There are plenty of roads that can lead to disappointment. But probably the heaviest traffic turns up on the one traveled by people in search of love. Consider the plight of Shelley and Franklin, a couple in their mid-30s who came in together to see me for marital therapy. They had found each other six years earlier at a mutual friend's book party. Both were glamorous professionals moving steadily forward in their careers—he as a creative young scholar at a major university who also writes a literary column for the Sunday edition of a newspaper, she with a big job in the media, producing documentary films for a national cable channel.
When their eyes first met, the din of the party seemed to recede and the room to light up for the two of them with a glow of promise. After a few months of Friday and Saturday nights together, they moved in with each other. Within a year, marriage felt right to both of them.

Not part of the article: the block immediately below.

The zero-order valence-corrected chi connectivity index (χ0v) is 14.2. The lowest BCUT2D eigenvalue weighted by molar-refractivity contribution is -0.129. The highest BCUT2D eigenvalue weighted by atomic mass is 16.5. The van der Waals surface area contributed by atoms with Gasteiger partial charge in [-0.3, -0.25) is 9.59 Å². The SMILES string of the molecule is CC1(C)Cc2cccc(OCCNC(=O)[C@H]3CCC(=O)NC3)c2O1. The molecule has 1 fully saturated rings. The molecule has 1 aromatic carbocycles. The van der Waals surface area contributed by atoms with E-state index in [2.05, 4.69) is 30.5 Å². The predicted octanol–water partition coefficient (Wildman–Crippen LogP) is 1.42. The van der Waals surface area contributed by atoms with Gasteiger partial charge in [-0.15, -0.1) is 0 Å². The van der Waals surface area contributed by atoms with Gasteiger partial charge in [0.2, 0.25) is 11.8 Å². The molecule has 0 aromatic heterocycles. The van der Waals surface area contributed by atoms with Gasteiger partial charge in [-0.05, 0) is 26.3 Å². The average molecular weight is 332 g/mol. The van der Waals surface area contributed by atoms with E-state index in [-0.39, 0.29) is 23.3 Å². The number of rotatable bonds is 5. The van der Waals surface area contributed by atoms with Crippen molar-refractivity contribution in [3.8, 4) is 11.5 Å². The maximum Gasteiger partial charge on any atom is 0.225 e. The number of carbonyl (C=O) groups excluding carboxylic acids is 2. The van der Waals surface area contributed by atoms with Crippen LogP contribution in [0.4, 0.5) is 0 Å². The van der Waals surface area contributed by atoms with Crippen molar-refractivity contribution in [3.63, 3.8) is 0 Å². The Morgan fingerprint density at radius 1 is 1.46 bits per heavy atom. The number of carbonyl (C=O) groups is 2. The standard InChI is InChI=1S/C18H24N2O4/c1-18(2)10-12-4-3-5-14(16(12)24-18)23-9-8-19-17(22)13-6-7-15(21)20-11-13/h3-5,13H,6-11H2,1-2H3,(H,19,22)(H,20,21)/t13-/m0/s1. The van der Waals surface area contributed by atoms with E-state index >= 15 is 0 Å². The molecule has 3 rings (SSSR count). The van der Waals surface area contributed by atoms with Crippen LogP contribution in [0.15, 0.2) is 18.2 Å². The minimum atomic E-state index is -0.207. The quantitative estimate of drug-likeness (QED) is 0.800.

But marriage turned out to be a good deal more than they had bargained for. As singles living together, they'd conducted their lives separately. When they dined together, it was usually in restaurants. Now someone had to shop and cook, clear the table and do the dishes. The garbage had to be taken out every night. Piles of bills mounted. There was the question of who got to sleep through the night and who was on call when their new baby's colic kicked up at 2 A.M. It became more and more difficult to find time for sex. They were both too tired anyway.